World Cup expansion: How will it work? What does it mean for us?

A total of 48 teams will now take place in a revamped tournament format from 2026

Former Argentina soccer star Diego Maradona calls expanding the World Cup an 'excellent idea' after playing a game at FIFA HQ in Switzerland. Video: Reuters


On Tuesday morning the Fifa Council met in Zurich and voted unanimously to expand the World Cup from 32 teams to 48 teams from 2026 onwards.

While there is no doubt that the club game now dominates the football landscape in every way, the four-yearly meeting of nations from all around the globe is still a huge deal, particularly for Fifa and their cash reserves.

New president Gianni Infantino used the expansion as one of his key marketing tools during his campaign for election and he has now been vindicated. While full details won’t emerge for some time yet, here is everything you need to know about how the biggest sporting event in the world will play out from 2026.

First off, how will the format change?

The World Cup is currently played between 32 countries with eight groups of four. The top two in each group then advance to the last 16 before the quarter-finals, semi-finals and final. You know the drill.

However, from 2026, the influx of 16 extra teams will mean that the number of groups will be doubled to 16 (that means that there will be such things as Group O and Group P) with three nations in each.

Each nation will play each other once before the top two advance to the new last-32 knockout stage and from there to the final the status quo is maintained.

So, essentially, it’s kind of like the current format just going straight into a knockout stage?

In a lot of ways, yes. You can rest assured that seedings will ensure we don’t see the likes of Germany, Spain and Brazil all drawn together in Group M with Saudi Arabia, Suriname and Dijbouti in Group N. It’s highly unlikely that any of the big nations from Europe or South America will manage to get themselves knocked out in groups of three with the top two advancing.

However, what it does throw up is a stronger possibility of teams finishing tied on the exact same points, head-to-head records and goal difference.

For example, imagine a group made up of Germany, Ireland the USA.

Now imagine Germany beat both Ireland and the US 2-0 and, in the final game of the group, a 43-year-old Wes Hoolahan pops up to score a last minute equaliser against a United States team personally hand-picked by president/men’s national team coach Donald Trump.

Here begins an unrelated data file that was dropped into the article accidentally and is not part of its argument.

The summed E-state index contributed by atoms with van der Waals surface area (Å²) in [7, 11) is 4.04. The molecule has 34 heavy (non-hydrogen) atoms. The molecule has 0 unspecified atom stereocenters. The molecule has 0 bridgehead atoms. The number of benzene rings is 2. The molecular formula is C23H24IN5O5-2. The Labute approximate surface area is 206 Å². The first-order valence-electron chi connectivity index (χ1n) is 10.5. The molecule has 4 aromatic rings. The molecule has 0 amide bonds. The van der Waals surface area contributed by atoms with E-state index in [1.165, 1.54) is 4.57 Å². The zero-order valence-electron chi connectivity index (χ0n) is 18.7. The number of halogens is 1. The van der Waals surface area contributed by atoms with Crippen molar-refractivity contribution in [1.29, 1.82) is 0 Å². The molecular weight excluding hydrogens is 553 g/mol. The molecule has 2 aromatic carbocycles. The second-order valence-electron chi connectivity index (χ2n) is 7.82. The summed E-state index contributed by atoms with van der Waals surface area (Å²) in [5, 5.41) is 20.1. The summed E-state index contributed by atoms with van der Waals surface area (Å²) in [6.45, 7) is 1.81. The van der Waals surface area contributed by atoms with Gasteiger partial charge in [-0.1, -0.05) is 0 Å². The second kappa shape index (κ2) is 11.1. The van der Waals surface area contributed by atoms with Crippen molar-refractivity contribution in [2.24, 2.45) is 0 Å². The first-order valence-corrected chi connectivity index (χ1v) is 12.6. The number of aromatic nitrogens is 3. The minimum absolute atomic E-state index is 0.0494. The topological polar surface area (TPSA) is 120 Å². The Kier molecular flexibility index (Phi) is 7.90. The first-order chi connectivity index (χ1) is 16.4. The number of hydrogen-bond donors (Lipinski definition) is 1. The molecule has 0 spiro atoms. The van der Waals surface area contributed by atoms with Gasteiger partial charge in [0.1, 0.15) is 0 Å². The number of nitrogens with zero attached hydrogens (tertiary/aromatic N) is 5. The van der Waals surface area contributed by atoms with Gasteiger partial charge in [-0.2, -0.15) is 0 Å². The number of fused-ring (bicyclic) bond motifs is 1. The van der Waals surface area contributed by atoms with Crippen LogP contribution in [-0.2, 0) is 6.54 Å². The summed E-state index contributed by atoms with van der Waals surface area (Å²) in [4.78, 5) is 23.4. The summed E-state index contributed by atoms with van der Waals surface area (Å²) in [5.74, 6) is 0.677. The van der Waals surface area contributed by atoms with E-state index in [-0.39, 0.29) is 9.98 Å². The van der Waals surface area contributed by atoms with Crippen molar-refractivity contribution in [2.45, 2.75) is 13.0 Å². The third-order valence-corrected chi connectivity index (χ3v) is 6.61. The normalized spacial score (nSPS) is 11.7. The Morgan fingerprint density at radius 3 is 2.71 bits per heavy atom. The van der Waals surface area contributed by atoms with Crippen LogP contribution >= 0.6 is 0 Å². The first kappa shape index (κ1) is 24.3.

Okay, just imagine Ireland and the USA draw 1-1.

That means both teams will finish the group with identical records. What happens then?

Well, this is where Infantino, in his wisdom, has a plan. The man who replaced Sepp Blatter as Fifa chief is proposing that all drawn games during the group stages are decided by a penalty shootout.

While this idea has been much derided it’s worth noting that it’s a fairer system than the drawing of lots currently used in international competitions to separate teams with identical records.

So what are the benefits of the new format?

Well, Infantino says his motivation for expansion is to give more countries a chance of experiencing the World Cup, which will bolster international football in developed markets and assist the growth in emerging areas. Fair enough.

There is also the small side-note of the extended tournament expected to bring in an extra €920million in broadcasting, commercial and match-day revenue, according to research from Fifa.

Does it mean we will have more football to watch?

It does. Under the current model there are a total of 64 games played at the World Cup. From 2026 that will increase to 80 matches.

So will club managers not be up in arms about their players playing more matches?

They won’t, because, in this case, more actually means less for each nation.

That’s because, with 50 per cent more teams taking part, the average number of matches teams have to play will fall from 4 to 3.33.

So more teams mean more stadiums are needed, then?

Yes, and this is where England could benefit. While the FA stated last week that it opposed the motion, an increased number of teams does help its chances of hosting a first World Cup since 1966.

England is one of the few countries with the stadiums and infrastructure needed to host 80 football matches between 48 nations.

It’s for that reason that the USA is favourite to host the 2026 tournament.

Is this the first time the World Cup format has changed?

No. The expansion of the World Cup has been constant since the first tournament was played in 1930 and this is simply the next step. While it is quite a big change - 23 per cent of the 211 Fifa registered nations will now compete - it is not unprecedented.

For the 1934 tournament in Italy the number of teams increased from 13 to 16.

In 1982 that rose again to 24 teams before the current model of 32 teams came into play at France ‘98.

What we really want to know is if this means Ireland have a better chance of qualifying?

Unfortunately that is something we don’t know yet and, most likely, will not know for some time. While the answer is most likely yes, nothing has been confirmed.

There is set to be an almighty battle between the six confederations for the 16 extra spots with the general consensus being that Africa and Asia will benefit most as both are currently under-represented.

At the moment there are 13 qualifying spots available to the 54 teams that take part in European qualifying. While it is expected that that number will increase to 16, it will come as a surprise if it’s any more than that.

But it does mean that, in 2026, Ireland could potentially qualify as the 33rd team?

It does indeed. John Delaney’s request to Sepp Blatter after Thierry Henry’s handball in 2009 may, finally, become a reality. The chances of a 49th team being allowed in? Pretty slim.

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